Cancer Data Science Pulse
Award of the Imaging Data Commons: Bringing Multi-modal Imaging Data to the Cancer Research Community
On behalf of CBIIT, I am pleased to announce the award of the Imaging Data Commons (IDC) to a consortium led by investigators from the Department of Radiology at Brigham and Women’s Hospital and Harvard Medical School. This contract was awarded through Leidos Biomed and is funded by the Cancer MoonshotSM in support of the National Cancer Data Ecosystem. The IDC will house multi-modal imaging data and make them available for use by the broader cancer research community.
“This project offers a unique opportunity in cancer imaging to establish and refine best practices for cloud-based imaging data analysis and stewardship. Our team has all the skills needed for the project and for engaging the NCI community. The team brings together experts in cloud-based infrastructure, visualization, analytics, security, data standards, open source development, and outreach,” says Ron Kikinis, M.D., principal investigator of the project and a physician scientist in the Department of Radiology at the Brigham and Women’s Hospital.
The IDC will join the Genomics Data Commons (GDC) and Proteomics Data Commons (PDC) as the newest component of the NCI Cancer Research Data Commons (CRDC). The IDC will allow researchers to apply resources from Google Cloud and leverage the work done at the Institute for Systems Biology Cancer Genomics Cloud (ISB-CGC), which is one of the NCI Cloud Resources that CBIIT has supported over the last several years.
Like the ISB-CGC, the IDC will build upon Google-provided tools such as BigQuery and the Google Healthcare API, which supports Digital Imaging and Communications in Medicine (DICOM), HL7v2, and Fast Healthcare Interoperability Resources (FHIR) standards. The development and integration of additional tools and functionality will further enhance the IDC platform for a wide range of collaborative cancer research use cases, including identification of data of interest, cohort formation, and analysis using the cloud resources of the CRDC. The IDC will start by housing existing radiology and digital pathology (whole slide) data from The Cancer Imaging Archive (TCIA) and in the future will expand to support data from important projects, such as the Human Tumor Atlas Network (HTAN). Image viewing and annotation tools will be early features of the IDC. Additionally, the IDC will integrate imaging data sets with community-contributed derived data and serve as a hub for promoting a variety of community standards, such as DICOM.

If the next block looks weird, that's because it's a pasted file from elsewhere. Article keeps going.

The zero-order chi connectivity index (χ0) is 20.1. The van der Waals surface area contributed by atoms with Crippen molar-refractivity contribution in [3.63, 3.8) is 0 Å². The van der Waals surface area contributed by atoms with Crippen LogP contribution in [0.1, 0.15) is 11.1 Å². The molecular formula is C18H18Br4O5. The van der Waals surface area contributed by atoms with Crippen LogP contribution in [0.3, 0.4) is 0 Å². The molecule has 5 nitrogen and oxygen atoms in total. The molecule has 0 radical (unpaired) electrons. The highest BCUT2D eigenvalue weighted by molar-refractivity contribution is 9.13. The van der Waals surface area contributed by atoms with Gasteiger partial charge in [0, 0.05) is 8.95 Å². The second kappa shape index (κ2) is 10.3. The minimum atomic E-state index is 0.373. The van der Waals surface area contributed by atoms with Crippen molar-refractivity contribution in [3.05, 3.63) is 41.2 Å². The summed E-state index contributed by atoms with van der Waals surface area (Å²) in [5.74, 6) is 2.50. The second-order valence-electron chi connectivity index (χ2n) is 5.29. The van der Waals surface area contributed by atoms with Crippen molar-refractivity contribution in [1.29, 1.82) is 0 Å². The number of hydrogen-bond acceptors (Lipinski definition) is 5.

“One of the features we are most excited to incorporate into the IDC is the support of the rich standardized metadata that will accompany both images and image-derived data sets,” according to Andriy Fedorov, Ph.D., technical lead for IDC and a researcher in the Department of Radiology at Brigham and Women’s Hospital. “Development of the IDC is a crucial milestone for the imaging community. We need to develop a clear understanding of what is the meaning of “FAIR data” (that is, data practices that promote Findability, Accessibility, Interoperability, and Reusability) in cancer imaging and to operationalize the FAIR principles for cancer imaging research. One of the objectives of the IDC Team is to create the infrastructure and incentives for the scientists to generate and use FAIR data.”
The IDC investigators stress that the project will leverage the investment and expertise accumulated by the team through their involvement in numerous synergistic projects and collaborations. In addition to the valuable experience of the ISB and General Dynamics IT (GDIT) teams participating in the cloud resource project, the investigators have long been funded grantees of the NCI Quantitative Imaging Network (QIN) (Fedorov and Aerts) and Informatics Technology for Cancer Research (ITCR) (Kikinis, Fedorov, Aerts, Pieper, and Clunie) initiatives. Those projects were invaluable for building understanding of imaging needs and developing collaborations that led to the IDC proposal. One such key collaboration established through ITCR is with the Open Health Imaging Foundation (OHIF) project. The IDC Team plans to utilize open source visualization components developed by OHIF as key components of the infrastructure.
All the tools developed by the project will be available under non-restrictive open source licenses.
The members and leadership of the IDC consortium are:
• Surgical Planning Laboratory at Brigham and Women’s Hospital Department of Radiology and Harvard Medical School: Ron Kikinis, M.D., and Andriy Fedorov, Ph.D.
• Institute for Systems Biology: William Longabaugh and Ilya Shmulevich, Ph.D.
• General Dynamics IT: David Pot, Ph.D.
• Isomics: Steve Pieper, Ph.D.
• Fraunhofer MEVIS: André Homeyer, M.D. and Rasmus Kiehl, M.D.
• PixelMed Publishing: David Clunie, M.D.
• Computational Imaging and Bioinformatics Laboratory at Dana Farber Cancer Institute and Harvard Medical School: Hugo Aerts, Ph.D.
Everyone at NCI congratulates the IDC Consortium, and we all look forward to the new discoveries in cancer research the Imaging Data Commons will enable.